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Sergo Ordzhonikidze

Grigory Konstantinovich Ordzhonikidze (Georgian: გრიგოლ (სერგო) ორჯონიკიძე - Grigol (Sergo) Orjonikidze, Russian: Григо́рий Константи́нович Орджоники́дзе, generally known as Sergo Ordzhonikidze (Серго́); October 24 [O.S. October 12] 1886 – February 18, 1937) was a Georgian Bolshevik, later member of the CPSU Politburo and close friend to Stalin. Ordzhonikidze, Stalin and Anastas Mikoyan comprised what was jokingly referred to as the "Caucasian Clique."



Early life

Born in Kharagauli, western Georgia to a Georgian noble family,[1] Ordzhonikidze became involved in radical politics in 1903, and after graduating as a doctor from the Mikhailov Hospital Medical School in Tiflis, was arrested for arms smuggling. He was released and went to Germany, but in 1907 returned to Russia and settled in Baku where he worked closely with Stalin and others. Sergo is now believed by historians to have been involved in the 1907 assassination of Prince Ilia Chavchavadze, a prominent Georgian poet and intellectual.[2] Sergo also participated in the Persian Constitutional Revolution on a mission by the Bolshevik party and stayed in Tehran for a while around 1909.

He was arrested for being a member of the Social Democratic Party and deported to Siberia, but managed to escape three years later. He returned with Stalin to St. Petersburg in April 1912, but again was apprehended and sentenced to three years hard labour. During the course of the Russian Civil War, he became a commissar for the Ukraine and took part in fighting against the White Army of Anton Denikin in the Caucasus. Appointed chairman of the Caucasian Bureau of the Russian Communist Party in 1920, he was instrumental in the incorporation of the Caucasus in the nascent Soviet Union. After Azerbaijan and Armenia had been taken over by the Bolsheviks, in 1921 Ordzhonikidze led a Bolshevik invasion of the Democratic Republic of Georgia and established the Socialist Republic of Georgia.[3] Later, he fought to reduce Georgian autonomy from the Russian SFSR and hence became a key figure involved in the Georgian Affair of 1922.[4] During the same period, he also aided Mirza Koochak Khan in establishing the short-lived Socialist Republic of Gilan in northern Iran.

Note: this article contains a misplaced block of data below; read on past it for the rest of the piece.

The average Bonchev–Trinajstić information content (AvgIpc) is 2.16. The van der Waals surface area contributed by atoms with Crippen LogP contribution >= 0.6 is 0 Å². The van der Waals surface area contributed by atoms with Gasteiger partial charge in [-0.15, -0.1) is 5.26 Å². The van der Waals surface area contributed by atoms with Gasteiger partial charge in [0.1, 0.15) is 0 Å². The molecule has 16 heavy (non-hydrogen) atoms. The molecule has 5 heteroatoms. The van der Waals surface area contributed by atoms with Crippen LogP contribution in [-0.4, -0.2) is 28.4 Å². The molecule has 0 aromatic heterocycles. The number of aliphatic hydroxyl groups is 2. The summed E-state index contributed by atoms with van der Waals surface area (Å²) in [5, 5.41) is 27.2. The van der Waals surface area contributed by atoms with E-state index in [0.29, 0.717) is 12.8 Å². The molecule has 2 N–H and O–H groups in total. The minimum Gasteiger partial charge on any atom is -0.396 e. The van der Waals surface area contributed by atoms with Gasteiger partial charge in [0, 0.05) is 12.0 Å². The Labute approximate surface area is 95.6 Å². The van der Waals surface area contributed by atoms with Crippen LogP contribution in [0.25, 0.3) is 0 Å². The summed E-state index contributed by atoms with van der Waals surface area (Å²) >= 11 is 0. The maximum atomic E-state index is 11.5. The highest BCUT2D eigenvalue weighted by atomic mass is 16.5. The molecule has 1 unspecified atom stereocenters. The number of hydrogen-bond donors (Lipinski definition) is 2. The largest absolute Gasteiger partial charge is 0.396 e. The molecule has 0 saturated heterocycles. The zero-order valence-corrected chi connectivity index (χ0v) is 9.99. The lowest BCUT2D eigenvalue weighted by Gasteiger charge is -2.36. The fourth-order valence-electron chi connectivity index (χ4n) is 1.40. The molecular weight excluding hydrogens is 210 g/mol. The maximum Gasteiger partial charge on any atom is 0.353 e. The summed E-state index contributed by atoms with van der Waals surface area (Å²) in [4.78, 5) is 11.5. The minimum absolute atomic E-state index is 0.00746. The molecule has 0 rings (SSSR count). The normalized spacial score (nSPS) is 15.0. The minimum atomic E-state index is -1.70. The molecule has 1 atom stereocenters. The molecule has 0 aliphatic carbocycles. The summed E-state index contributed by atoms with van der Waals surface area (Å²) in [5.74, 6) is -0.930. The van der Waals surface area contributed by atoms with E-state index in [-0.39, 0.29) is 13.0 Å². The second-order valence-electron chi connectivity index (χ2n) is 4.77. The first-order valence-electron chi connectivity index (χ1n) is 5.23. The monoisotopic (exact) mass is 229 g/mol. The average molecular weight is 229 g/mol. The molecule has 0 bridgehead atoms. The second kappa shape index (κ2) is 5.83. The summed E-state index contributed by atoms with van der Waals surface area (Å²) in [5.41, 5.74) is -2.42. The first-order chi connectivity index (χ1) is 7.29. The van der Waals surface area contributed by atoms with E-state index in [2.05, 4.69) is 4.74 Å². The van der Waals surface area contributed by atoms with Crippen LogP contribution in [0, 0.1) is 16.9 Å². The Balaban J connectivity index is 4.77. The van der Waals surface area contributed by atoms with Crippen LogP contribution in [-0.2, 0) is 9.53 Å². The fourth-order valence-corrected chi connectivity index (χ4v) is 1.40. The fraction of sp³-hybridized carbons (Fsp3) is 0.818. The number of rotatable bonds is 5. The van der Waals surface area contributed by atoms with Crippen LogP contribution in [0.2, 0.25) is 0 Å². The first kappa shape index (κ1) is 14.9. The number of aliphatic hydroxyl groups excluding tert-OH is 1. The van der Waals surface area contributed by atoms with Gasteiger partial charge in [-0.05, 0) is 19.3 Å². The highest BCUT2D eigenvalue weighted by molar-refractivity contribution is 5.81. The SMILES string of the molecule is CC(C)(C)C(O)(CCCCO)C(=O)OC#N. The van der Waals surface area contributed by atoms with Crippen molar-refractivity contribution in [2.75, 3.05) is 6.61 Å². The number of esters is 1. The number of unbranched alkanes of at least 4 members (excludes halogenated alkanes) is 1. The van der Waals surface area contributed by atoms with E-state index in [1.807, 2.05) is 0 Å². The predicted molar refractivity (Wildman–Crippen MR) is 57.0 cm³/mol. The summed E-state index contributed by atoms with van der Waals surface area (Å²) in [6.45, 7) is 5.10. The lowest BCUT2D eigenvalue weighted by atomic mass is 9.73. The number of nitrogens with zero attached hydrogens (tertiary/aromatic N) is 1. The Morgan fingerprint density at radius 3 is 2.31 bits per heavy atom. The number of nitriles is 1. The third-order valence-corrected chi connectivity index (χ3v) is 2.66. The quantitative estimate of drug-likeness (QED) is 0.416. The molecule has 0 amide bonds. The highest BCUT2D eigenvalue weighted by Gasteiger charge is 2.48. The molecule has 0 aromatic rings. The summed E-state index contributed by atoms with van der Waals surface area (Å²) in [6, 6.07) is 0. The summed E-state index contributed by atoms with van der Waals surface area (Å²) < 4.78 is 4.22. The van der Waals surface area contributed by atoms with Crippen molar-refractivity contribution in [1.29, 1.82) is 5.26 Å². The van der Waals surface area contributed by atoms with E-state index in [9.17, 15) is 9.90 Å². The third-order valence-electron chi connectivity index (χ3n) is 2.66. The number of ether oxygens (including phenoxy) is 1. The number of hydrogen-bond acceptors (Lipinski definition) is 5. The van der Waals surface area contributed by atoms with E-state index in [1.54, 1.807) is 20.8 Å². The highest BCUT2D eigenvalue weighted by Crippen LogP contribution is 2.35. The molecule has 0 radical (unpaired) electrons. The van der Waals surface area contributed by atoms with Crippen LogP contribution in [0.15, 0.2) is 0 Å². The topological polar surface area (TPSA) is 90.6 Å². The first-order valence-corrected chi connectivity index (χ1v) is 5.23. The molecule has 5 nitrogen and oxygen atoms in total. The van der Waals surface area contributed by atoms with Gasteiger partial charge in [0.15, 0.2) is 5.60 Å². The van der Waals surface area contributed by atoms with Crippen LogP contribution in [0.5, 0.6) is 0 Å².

Sergo Ordzhonikidze if he was younger and served in the tsarist guard, cartoon by Nikolai Bukharin, 1927

Poliburo member

Ordzhonikidze was appointed to the Politburo in 1926, and became Commissar of the Soviet Heavy Industry in 1932.[5] According to historian Roy Medvedev, Ordjonikidze opposed the purges of Stalin, Kaganovich and Yezhov and the arrest of his deputy in the Commissariat of Heavy Industry, Georgy Pyatakov.[6] Other sources claim the contrary and that there is no evidence that Ordzhonikidze disagreed with the Moscow Trials, including the arrest, conviction, and execution of Pyatakov. According to them, Ordzhonikidze questioned Pyatakov personally, and was convinced of his guilt. He drafted a speech for the February-March 1937 Central Committee Plenum that left no doubt of his determination to uproot saboteurs like Pyatakov from his commissariat. There allegedly exists a copy of the speech, which was delivered to the Plenum by Molotov after Ordzhonikidze's death.